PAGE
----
I always heard about Frederick Douglass but never thought his writing would be so engrossing. He writes so strongly and succinctly about slavery and how he pushed himself to read and teach others so they could be empowered to better their lives. He glosses over his escape (to protect those involved, he says, since this book wasn’t published before slaves were emancipated) but talks about his experiences in the North and touches on how he became an activist.For anyone who wants to understand slavery, or the history of African-Americans and our country in general, or the time period, or just the story of one man who decided to choose a better life, this book is a very worthwhile read. Even in the 21st century, the reading is pretty simple.And the forward by William Lloyd Garrison had me running to find more books by said author!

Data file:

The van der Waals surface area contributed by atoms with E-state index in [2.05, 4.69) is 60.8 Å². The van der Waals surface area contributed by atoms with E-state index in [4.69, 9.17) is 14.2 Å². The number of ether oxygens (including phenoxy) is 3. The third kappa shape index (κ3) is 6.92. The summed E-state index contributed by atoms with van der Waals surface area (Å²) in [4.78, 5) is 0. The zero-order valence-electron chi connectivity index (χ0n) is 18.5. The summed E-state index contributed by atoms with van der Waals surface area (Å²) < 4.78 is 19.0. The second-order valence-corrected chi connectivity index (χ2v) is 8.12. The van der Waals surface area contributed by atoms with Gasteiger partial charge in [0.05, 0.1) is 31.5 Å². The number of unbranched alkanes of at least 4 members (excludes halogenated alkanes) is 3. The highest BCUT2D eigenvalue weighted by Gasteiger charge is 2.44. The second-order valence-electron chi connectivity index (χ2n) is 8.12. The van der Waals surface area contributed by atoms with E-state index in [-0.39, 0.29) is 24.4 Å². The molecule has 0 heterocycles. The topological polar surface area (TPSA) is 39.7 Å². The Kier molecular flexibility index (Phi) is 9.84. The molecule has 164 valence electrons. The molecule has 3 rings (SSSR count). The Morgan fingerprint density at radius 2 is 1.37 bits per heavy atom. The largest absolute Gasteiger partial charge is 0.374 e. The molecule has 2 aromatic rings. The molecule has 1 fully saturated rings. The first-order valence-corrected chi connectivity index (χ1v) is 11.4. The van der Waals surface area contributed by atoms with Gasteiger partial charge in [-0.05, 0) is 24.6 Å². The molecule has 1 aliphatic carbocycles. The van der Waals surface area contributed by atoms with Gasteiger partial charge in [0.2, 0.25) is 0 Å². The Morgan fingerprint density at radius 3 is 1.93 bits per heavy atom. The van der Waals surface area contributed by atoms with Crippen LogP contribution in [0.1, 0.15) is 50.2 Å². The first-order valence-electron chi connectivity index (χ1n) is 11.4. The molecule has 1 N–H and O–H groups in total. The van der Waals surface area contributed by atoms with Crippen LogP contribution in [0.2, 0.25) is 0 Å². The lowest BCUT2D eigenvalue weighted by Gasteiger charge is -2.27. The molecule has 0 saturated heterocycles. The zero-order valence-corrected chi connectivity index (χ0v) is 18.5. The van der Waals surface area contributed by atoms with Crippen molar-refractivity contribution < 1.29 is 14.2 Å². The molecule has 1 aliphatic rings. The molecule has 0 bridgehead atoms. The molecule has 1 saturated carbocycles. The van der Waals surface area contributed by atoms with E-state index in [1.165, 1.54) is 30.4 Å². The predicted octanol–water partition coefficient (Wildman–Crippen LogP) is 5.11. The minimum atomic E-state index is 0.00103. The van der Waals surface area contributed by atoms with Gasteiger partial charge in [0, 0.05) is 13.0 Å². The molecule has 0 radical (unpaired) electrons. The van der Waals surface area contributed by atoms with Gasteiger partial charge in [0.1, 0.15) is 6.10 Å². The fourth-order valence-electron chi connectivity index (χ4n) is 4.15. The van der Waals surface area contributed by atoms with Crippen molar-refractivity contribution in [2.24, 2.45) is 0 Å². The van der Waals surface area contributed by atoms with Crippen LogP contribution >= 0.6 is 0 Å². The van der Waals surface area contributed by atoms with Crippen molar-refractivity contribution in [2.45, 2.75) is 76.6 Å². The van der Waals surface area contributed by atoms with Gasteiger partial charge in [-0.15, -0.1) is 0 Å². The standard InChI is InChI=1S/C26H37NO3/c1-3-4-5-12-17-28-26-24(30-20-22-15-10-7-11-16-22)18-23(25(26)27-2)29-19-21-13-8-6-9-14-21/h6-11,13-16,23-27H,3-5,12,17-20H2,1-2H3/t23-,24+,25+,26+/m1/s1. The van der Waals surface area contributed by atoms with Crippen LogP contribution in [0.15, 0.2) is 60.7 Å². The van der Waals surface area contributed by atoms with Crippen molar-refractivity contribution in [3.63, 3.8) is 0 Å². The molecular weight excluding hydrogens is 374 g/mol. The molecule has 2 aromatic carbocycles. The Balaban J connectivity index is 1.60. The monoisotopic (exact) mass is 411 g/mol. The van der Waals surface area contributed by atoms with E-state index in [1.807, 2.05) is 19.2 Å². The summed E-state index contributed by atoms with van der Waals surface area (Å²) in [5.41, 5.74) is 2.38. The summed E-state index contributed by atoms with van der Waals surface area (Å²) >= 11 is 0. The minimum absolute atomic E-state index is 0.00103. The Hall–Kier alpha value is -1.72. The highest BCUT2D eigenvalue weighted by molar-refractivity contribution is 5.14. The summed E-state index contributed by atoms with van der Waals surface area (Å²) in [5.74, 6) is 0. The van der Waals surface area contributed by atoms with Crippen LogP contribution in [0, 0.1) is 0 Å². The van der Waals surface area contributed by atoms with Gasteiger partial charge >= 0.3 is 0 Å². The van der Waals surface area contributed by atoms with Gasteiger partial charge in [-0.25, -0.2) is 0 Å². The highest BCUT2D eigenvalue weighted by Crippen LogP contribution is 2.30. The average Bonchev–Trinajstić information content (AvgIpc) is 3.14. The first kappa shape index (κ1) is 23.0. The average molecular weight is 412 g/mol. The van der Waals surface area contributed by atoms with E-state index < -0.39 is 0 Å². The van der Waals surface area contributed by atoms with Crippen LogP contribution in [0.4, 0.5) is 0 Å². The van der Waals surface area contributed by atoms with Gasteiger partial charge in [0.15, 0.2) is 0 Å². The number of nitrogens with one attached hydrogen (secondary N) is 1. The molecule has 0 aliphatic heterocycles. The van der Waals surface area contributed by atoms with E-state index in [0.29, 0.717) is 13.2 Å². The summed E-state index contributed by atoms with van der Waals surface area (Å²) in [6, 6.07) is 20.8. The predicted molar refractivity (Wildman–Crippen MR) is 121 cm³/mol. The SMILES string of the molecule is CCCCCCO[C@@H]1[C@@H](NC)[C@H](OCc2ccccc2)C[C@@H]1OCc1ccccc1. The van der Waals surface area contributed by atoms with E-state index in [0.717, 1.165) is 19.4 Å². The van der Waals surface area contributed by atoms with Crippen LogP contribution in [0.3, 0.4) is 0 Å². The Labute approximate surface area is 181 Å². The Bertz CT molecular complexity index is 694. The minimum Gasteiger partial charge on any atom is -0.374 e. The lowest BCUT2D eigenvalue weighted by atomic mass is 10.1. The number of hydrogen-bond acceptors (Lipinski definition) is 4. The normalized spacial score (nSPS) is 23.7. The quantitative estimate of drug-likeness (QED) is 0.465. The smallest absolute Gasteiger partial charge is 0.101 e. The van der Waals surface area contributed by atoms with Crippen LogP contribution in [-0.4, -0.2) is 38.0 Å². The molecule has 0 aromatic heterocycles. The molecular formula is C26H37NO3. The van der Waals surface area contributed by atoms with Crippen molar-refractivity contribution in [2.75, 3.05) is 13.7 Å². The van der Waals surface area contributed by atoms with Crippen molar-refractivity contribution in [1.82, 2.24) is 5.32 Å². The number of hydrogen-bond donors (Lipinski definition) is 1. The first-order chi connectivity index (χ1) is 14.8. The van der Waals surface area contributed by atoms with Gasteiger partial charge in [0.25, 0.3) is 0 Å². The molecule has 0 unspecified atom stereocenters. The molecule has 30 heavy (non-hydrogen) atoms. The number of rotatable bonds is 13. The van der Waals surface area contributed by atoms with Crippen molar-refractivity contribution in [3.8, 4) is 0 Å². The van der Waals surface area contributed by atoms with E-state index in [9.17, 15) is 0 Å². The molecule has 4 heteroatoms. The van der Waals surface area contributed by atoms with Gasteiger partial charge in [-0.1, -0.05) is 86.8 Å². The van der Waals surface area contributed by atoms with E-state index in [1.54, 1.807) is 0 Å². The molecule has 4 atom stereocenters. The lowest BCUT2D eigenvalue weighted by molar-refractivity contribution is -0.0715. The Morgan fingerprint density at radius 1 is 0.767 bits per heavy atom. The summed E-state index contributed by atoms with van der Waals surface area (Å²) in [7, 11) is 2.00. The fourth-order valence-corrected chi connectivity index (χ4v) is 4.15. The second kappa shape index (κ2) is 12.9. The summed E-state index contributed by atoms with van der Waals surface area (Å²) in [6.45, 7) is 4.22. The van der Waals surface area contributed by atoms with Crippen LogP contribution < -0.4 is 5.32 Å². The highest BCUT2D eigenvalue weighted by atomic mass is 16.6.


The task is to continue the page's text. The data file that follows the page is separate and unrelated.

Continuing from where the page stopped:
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  41. princessofthegeeks95

    I had to read this for an American History class. This narrative was entirely different than I had expected. Frederick Douglass proved throughout the book that he was brave, intelligent and determined. Excellent history read.

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  42. melvin shoales

    Great Product

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  43. Susan Bryg